Medieval Freudalism

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History 107
Medieval Feudalism
The feudal system was medieval Europe’s prevailing form of political organization. It was based on a hierarchical series of relationships. A noble lord would grant land (called a fief) to a free man, and then the man would swear fealty to his lord. The man then became a vassal, and agreed to provide military service, as well as other obligations, to his lord. This is feudalism in a short, highly generalized nutshell; but to truly understand this or any other system, one must first look at the facets of its composition. The system was subjected to much corruption and little centralization, and resulted in much political, social, and economic reform. By establishing feudal relationships with their lords, aspiring vassals faced the great burdens of obligation and faithfulness. In order to become vassals (feudal tenants who received property in exchange for their services) young men had to go through a specific process, ensuring their utmost loyalty to their respective lords. These lords were typically referred to as liege lords, feudal lords to whom vassals owed their allegiances; however, sometimes, a tenant (vassal) would even form a feudal relationship with his king or a territorial prince. In this instance, the tenant would be referred to as a tenant-in-chief or a baron, but for a young, aspiring vassal, this title was a ways down the road. The very first step on a young man’s quest for vassalage was to attend a commendation ceremony. The procedure of this ceremony was twofold; aspiring vassals would both perform the act of homage, and take an oath of fealty to their lords. During the act of homage, an aspiring vassal would appear before his lord in a submissive manner, swearing his loyalty, commitment, and service. After performing the act of homage, the soon-to-be vassal would take an oath of fealty to his feudal lord. In this oath, the feudal tenant would assure his allegiance, and swear to use his inherited property to serve his lord entirely. Out of the two elements of the commendation ceremony, homage was considered especially important. Unlike the oath of fealty, which could be sworn to several different lords, homage could only be performed to one. This stipulation exemplifies the significance of vassalage, the relationship and mutual agreement between a vassal and his feudal lord.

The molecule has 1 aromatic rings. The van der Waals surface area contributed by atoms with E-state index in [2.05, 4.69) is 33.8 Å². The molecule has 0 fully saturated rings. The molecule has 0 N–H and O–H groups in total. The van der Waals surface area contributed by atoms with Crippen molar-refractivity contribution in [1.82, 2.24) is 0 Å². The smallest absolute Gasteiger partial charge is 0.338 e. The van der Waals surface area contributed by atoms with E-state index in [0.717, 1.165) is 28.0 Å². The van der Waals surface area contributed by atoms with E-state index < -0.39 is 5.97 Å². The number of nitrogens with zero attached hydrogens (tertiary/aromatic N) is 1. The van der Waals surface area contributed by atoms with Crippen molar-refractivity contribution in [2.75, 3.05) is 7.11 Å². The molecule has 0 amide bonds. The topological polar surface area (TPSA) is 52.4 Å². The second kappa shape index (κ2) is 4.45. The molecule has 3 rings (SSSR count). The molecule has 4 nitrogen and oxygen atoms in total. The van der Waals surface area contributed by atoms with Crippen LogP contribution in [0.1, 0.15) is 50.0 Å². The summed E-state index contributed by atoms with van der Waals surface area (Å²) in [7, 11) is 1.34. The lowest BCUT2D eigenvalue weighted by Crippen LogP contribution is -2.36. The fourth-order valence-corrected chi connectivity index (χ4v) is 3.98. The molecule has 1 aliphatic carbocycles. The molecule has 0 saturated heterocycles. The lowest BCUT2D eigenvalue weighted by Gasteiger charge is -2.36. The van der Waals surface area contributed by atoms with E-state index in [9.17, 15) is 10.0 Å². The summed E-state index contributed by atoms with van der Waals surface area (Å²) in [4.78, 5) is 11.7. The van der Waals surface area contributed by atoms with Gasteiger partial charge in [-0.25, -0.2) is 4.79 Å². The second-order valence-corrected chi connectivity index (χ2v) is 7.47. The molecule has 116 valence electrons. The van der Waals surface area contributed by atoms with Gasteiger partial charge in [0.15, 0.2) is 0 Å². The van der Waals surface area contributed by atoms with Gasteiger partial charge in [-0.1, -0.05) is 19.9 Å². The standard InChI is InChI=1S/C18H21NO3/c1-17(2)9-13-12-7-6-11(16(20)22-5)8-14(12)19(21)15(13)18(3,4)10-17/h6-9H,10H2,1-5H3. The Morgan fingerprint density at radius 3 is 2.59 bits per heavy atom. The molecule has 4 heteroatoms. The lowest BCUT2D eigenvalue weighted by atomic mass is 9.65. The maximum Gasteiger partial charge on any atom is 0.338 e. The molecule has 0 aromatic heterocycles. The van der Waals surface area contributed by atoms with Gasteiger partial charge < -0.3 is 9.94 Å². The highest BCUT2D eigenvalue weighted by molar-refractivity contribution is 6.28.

In exchange for his duty and service to his lords, a vassal received a benefice, or fief. Both terms, in regard to middle-age feudalism, refer to the property to which a vassal was bound in order to satisfy the agreement with his lord. The formal exchange of fiefs from lords to vassals was called investiture, and would happen during the commendation ceremony. The new tenant would take the fief he received via the investiture, and start to produce the necessities of war for the good of his liege lord. In doing so, some vassals would opt for subinfeudation, the leasing of a portion of their already leased fief to a lesser vassal, or “rear vassal.” In the beginning stages of the feudal system, the rules were sort of ambiguous in regard to what a vassal could and could not do with his land; consequently, vassals would attempt to make profits from their fiefs and become lords themselves! However, if at any time a lord felt that his vassal failed to adhere to the oath he had taken, the fief could be seized back through a process called “forfeiture.”

Although much of a vassal’s responsibilities were focused on his use of his fiefdom for his lord’s military security, he also had two other obligations to his lord, both pertaining to situations where the lord was in a rough spot. First, if in court, a lord could call upon his vassals to give him legal advice. The lord would call for the deliberation of his counsel of vassals when considering situations such as criminal offense, capital punishment, and whether or not to go to war. The other obligation vassals had to their lords was in the form of financial...
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